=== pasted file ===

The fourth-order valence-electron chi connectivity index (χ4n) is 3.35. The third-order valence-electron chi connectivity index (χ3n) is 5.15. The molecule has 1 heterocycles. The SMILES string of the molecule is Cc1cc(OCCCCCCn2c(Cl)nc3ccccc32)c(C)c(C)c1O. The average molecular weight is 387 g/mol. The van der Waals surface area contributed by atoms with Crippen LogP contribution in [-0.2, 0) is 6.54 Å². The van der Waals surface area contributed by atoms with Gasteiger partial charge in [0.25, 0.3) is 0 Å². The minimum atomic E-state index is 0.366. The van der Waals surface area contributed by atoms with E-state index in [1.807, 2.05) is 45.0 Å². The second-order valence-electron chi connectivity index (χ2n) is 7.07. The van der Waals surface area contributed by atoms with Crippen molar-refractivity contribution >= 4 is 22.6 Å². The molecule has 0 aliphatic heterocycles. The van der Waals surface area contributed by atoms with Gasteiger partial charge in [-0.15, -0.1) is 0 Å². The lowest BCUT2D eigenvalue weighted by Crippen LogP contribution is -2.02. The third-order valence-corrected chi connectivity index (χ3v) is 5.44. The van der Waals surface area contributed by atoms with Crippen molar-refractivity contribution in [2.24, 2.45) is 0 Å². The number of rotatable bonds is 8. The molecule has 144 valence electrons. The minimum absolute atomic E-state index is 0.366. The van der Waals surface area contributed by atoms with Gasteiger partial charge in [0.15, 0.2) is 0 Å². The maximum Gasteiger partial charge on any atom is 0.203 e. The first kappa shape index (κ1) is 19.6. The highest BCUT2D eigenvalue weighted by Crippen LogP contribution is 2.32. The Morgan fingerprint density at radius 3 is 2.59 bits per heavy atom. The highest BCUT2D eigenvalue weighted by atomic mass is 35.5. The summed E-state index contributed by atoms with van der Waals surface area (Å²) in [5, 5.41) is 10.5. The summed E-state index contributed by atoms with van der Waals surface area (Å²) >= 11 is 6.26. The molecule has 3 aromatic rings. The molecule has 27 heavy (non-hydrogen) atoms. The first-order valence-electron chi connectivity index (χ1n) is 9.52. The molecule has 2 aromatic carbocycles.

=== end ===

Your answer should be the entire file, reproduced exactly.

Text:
The fourth-order valence-electron chi connectivity index (χ4n) is 3.35. The third-order valence-electron chi connectivity index (χ3n) is 5.15. The molecule has 1 heterocycles. The SMILES string of the molecule is Cc1cc(OCCCCCCn2c(Cl)nc3ccccc32)c(C)c(C)c1O. The average molecular weight is 387 g/mol. The van der Waals surface area contributed by atoms with Crippen LogP contribution in [-0.2, 0) is 6.54 Å². The van der Waals surface area contributed by atoms with Gasteiger partial charge in [0.25, 0.3) is 0 Å². The minimum atomic E-state index is 0.366. The van der Waals surface area contributed by atoms with E-state index in [1.807, 2.05) is 45.0 Å². The second-order valence-electron chi connectivity index (χ2n) is 7.07. The van der Waals surface area contributed by atoms with Crippen molar-refractivity contribution >= 4 is 22.6 Å². The molecule has 0 aliphatic heterocycles. The van der Waals surface area contributed by atoms with Gasteiger partial charge in [-0.15, -0.1) is 0 Å². The lowest BCUT2D eigenvalue weighted by Crippen LogP contribution is -2.02. The third-order valence-corrected chi connectivity index (χ3v) is 5.44. The van der Waals surface area contributed by atoms with Crippen molar-refractivity contribution in [2.24, 2.45) is 0 Å². The number of rotatable bonds is 8. The molecule has 144 valence electrons. The minimum absolute atomic E-state index is 0.366. The van der Waals surface area contributed by atoms with Gasteiger partial charge in [0.15, 0.2) is 0 Å². The maximum Gasteiger partial charge on any atom is 0.203 e. The first kappa shape index (κ1) is 19.6. The highest BCUT2D eigenvalue weighted by Crippen LogP contribution is 2.32. The Morgan fingerprint density at radius 3 is 2.59 bits per heavy atom. The highest BCUT2D eigenvalue weighted by atomic mass is 35.5. The summed E-state index contributed by atoms with van der Waals surface area (Å²) in [5, 5.41) is 10.5. The summed E-state index contributed by atoms with van der Waals surface area (Å²) >= 11 is 6.26. The molecule has 3 aromatic rings. The molecule has 27 heavy (non-hydrogen) atoms. The first-order valence-electron chi connectivity index (χ1n) is 9.52. The molecule has 2 aromatic carbocycles.